Once Upon A Time In New York City (five Disney movies Bucky missed while he was frozen)
1. the second star to the right shines in the night for you
They find Bucky three weeks after he goes AWOL: dirty and emaciated, his dislocated arm broken twice and healing poorly, prosthesis lacking in fine motor skill. Officially, HIll orders that Steve bring the Winter Soldier into the tower — but it’s Natasha who shows up just outside of DC, a tight look on her face and a hand squeezed over his. She sedates Bucky and they lift him carefully into the car, and Steve doesn’t have to ask where they’re going, doesn’t say anything until they see the bright light of the familiar neon blue insignia.
Tony’s AI has the room above Steve’s placed on near-complete lockdown. Steve has clearance to enter but his presence is monitored and Steve isn’t sure which of them they distrust more. They re-set Bucky’s arm, though, and Tony images and models and frowns at Bucky’s prosthetic, repairs what he has and promises better. No sensitivity, he mutters, as Steve strokes the sweaty forehead of Bucky’s unconscious form. Didn’t even damn try.
By the time Bucky is awake again — bandaged tight and scowling, wrapped in a pair of Steve’s sweatpants and a hoodie — he’s eyeing Steve warily, eyes sharp with nervous energy and whole body hunched. Steve feels like he’s trying to gentle an animal, and his gut flips horribly, seeing Bucky reduced to muscle-memory and nerves.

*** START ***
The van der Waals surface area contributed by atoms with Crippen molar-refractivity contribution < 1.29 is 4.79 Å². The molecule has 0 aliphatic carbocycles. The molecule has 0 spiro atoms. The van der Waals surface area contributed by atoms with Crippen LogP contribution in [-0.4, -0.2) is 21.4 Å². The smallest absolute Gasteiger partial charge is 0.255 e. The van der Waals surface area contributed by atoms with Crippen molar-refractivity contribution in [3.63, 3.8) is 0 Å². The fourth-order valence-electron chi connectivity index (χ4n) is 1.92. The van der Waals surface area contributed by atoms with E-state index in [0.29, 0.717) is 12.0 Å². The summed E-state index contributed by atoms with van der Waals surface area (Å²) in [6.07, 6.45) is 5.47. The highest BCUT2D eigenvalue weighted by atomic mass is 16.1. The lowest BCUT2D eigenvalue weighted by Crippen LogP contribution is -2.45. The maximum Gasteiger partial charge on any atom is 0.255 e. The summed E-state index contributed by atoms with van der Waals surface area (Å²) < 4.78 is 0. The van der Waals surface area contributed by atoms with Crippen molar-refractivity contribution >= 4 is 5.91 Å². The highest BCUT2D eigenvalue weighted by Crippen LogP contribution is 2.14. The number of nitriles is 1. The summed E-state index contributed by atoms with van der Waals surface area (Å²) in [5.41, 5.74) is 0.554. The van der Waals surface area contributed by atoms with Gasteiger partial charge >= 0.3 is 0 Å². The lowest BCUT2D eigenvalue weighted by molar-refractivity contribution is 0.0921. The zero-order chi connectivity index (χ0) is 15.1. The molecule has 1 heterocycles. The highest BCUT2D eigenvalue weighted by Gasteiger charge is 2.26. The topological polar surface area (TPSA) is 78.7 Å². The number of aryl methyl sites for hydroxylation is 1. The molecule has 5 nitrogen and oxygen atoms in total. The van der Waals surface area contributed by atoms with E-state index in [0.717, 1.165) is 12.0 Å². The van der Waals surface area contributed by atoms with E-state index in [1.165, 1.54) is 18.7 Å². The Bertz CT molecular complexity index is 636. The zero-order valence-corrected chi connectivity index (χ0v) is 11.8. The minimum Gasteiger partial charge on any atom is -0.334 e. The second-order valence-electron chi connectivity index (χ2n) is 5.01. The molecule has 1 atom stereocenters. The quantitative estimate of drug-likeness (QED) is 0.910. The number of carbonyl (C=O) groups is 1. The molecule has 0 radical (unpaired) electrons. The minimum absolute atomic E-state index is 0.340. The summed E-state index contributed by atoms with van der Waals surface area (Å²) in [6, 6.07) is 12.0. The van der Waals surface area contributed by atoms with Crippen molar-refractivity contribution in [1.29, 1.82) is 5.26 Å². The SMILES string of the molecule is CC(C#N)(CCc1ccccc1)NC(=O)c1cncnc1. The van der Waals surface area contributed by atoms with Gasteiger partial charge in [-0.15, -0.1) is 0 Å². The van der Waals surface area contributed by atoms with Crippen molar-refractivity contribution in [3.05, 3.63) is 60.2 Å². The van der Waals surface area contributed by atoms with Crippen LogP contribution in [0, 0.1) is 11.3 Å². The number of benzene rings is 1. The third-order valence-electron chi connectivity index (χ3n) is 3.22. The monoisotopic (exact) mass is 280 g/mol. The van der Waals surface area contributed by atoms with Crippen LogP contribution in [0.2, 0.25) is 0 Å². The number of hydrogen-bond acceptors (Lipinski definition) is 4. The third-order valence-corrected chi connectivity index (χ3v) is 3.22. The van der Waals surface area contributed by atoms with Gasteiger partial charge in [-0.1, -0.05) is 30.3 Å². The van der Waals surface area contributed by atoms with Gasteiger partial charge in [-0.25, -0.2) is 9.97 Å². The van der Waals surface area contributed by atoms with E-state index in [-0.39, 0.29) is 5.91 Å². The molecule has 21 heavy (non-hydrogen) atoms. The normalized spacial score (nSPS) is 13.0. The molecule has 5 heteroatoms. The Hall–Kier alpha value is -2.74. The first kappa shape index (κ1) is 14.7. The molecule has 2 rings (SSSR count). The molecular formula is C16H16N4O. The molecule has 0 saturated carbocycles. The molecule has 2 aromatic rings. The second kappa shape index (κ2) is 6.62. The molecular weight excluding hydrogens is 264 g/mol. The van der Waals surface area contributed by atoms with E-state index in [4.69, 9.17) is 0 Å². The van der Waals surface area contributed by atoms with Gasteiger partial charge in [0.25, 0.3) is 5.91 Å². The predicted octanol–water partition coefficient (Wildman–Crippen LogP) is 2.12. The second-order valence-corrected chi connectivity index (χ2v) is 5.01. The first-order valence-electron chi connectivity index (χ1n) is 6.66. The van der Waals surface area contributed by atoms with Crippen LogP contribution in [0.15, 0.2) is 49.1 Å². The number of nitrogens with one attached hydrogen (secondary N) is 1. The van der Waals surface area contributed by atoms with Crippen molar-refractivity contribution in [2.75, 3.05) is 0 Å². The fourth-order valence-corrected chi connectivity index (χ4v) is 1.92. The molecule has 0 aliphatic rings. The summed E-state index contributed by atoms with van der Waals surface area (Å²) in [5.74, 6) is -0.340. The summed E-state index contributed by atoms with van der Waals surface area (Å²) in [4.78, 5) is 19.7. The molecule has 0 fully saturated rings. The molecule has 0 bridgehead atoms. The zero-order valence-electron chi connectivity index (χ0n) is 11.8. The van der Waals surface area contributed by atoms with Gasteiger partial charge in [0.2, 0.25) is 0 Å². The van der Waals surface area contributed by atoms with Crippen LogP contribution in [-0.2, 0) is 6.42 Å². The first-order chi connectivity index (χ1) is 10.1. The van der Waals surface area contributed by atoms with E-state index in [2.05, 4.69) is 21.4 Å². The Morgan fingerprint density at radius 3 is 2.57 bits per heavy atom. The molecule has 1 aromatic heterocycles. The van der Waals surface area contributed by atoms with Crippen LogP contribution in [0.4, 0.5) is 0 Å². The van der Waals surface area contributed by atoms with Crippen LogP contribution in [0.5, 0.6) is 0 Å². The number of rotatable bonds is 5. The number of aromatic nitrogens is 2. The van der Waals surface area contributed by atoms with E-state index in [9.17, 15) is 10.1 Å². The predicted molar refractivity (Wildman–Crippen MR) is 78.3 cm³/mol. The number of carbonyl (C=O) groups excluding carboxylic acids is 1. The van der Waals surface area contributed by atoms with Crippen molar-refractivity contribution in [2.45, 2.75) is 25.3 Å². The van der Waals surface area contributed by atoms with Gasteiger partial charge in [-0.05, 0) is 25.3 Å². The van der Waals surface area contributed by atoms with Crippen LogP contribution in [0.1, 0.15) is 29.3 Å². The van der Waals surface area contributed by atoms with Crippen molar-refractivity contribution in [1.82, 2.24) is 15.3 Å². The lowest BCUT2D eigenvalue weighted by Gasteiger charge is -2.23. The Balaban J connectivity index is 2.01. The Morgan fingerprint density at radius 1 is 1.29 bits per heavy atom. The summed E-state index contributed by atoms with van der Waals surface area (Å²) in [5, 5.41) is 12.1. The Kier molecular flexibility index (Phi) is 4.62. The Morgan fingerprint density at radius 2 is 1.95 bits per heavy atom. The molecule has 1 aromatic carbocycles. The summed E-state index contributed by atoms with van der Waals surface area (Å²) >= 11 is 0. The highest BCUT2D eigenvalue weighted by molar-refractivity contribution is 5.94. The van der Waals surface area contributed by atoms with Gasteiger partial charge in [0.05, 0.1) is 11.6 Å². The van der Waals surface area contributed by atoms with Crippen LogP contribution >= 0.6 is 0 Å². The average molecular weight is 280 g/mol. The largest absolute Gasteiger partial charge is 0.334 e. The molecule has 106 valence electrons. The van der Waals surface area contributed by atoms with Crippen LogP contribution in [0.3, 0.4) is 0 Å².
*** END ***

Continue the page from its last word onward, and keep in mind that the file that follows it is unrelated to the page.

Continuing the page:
“Hey, Buck.” Steve moves carefully, sitting down on the opposite side of the couch. “Thought we’d watch a couple movies. Not much else to do. Sam — he’s got the wings, you’ll like him — Sam gave me some suggestions, stuff that might be good for you.”
Bucky blinks at him, and Steve sighs, but it doesn’t change his resolve. He just pulls the afghan off the back of the couch and holds it out to show it to Bucky before tucking it, slowly, over his shoulders. Bucky jerks in surprise but stays still while Steve wraps it around him. When he’s done, Bucky’s own right hand comes out to grip the edges, holding it in place.
“You remember Walt Disney? When we went and saw “Snow White?” Or that other one — “Pinocchio?” He doesn’t expect Bucky to answer; it’s like talking to a ghost, and Steve aches with it, busying himself by putting in a DVD. “They still make those movies. It’s a whole big company now. I’ve got some of them — I think this one’s…” He reads the cover. “Alice in Wonderland” and ‘Peter Pan.’ Is that okay?”
But Bucky just blinks at him again. Steve isn’t sure if he’s getting no response because the idea of decisions are overwhelming, or because there’s genuinely nothing in there. He can’t think about the second possibility, though, so he picks up “Peter Pan” and puts in the DVD. Bucky’s eyes follow him as he crosses back beside the couch, close enough to the prosthesis to be deadly, if Bucky wanted.
Read More —>